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N.C. inspectors give Mecklenburg County Sheriff’s Office a deadline to fix deficient jail conditions

WBTV Charlotte logo WBTV Charlotte 2/10/2022 WBTV Web Staff
State leaders are giving the MCSO a deadline to submit a plan of correction on each deficiency by March 11, 2022. © Provided by WBTV Charlotte State leaders are giving the MCSO a deadline to submit a plan of correction on each deficiency by March 11, 2022.

CHARLOTTE, N.C. (WBTV) - North Carolina state inspectors are giving the Mecklenburg County Sheriff’s Office (MCSO) a deadline to fix the deficient conditions at the Mecklenburg jail.

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On Dec. 21, 2021, the Division of Health Service Regulation (DHSR) Construction Section Jails and Detention Unit, conducted a bi-annual inspection and a complaint investigation.

Related: N.C. inspectors: Depopulation needed due to critically low staffing levels in ‘unsafe’ Mecklenburg jail

This supplemental biannual inspection and complaint investigation found deficiencies that need to be fixed.

State leaders are giving the MCSO a deadline to submit a plan of correction on each deficiency by March 11, 2022.

Officials say corrective action must begin immediately, and any completion date greater than 60 days from date of survey requires written justification from the sheriff.

“In response to the inspection and investigation, the Mecklenburg County Sheriff’s Office will continue taking corrective actions and will submit a plan of correction on each deficiency noted in DHSR report received on February 9th by the March 11, 2022, deadline as specified in their correspondence,” a response from the MCSO read.

MCSO officials say they have began addressing staffing shortages at the jail by reducing the juvenile population and reallocating personnel from the Mecklenburg County Juvenile Detention Center to the jail.

Related: Mecklenburg County District Attorney responds to concerns at Mecklenburg County Jail

Officials also say MCSO has created a new specialized Tactical Response Unit (TRU) to address troublesome areas within the detention center and to enhance the safety and security of personnel and residents, and also implemented a new overtime policy to ensure adequate staff is inside the detention center to respond to requests or calls for assistance.

In January, state inspectors ruled the Mecklenburg County Jail unsafe, owing to critically low staffing levels. State inspectors visited the jail in late December as part of an ongoing inspection.

That comes in the face of increased scrutiny from WBTV and other media outlets about conditions in the jail.

‘That’s dangerous’: Former Mecklenburg Co. detention officers say jail is unsafe for staff

Chris Wood, the Chief Jail inspector of the Construction Section of the Division of Health Service Regulation, said conditions at the jail were jeopardizing the safe custody, safety, health, or welfare of the inmates and detention staff.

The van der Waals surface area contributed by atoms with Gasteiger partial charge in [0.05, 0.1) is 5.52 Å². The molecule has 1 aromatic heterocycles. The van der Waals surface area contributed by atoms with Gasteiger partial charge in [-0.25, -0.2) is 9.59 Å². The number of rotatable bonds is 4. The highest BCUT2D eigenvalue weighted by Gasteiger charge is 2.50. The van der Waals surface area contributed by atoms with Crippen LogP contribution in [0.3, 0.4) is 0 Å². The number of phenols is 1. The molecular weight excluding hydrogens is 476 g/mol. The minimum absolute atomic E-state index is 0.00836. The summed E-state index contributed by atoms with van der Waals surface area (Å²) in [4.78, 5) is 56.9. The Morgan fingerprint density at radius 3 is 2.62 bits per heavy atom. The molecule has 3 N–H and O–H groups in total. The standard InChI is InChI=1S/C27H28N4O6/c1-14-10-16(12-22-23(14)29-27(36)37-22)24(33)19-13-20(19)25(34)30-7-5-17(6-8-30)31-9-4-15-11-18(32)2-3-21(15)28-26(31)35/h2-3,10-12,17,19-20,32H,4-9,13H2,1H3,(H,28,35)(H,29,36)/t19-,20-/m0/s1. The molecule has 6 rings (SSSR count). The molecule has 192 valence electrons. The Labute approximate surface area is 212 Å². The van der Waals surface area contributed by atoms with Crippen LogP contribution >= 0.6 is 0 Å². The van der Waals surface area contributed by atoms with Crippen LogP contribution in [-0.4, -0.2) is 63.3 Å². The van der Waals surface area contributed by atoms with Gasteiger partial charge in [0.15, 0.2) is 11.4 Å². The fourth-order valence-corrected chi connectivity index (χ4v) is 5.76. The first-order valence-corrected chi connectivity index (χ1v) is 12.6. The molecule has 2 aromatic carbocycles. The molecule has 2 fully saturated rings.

During the Dec. 21, 2021 inspection, officials say conditions were found that that fail to meet some of the minimum standards for local confinement facilities in North Carolina.

During the semi-annual inspection coupled with an investigation into the recent incidents, it was reported to DHSR inspectors that staffing shortages leave doubt as to whether the inmates can be safely evacuated from the facility in the event of an emergency.

Inspectors say there has also been an increase in the number of incidents that have resulted in the injury of staff and inmates. There have been delays in response time providing assistance to staff to control the incidents and, in one case, medical attention to an injured staff member was delayed.

Due to the staffing shortages, inspectors say it has been determined that Mecklenburg County Jail Central should take immediate action to de-populate the facility to a level that can be managed by available staff.

When the DHSR investigation is complete, inspectors say they will recommend a manageable number of inmates the facility can house until staffing levels return closer to normal levels. Based on the information inspectors say they have received and reviewed thus far, their recommendation would be for a census of fewer than 1,000 inmates.

Sheriff McFadden said he is working to reduce the number of inmates at the jail to accommodate the decreased staffing.

DOCUMENT: MCSO response to NC Department of Health and Human Services findings

The North Carolina Department of Health and Human Services presented the jail with a Notice of Determination due to the current staffing shortage.

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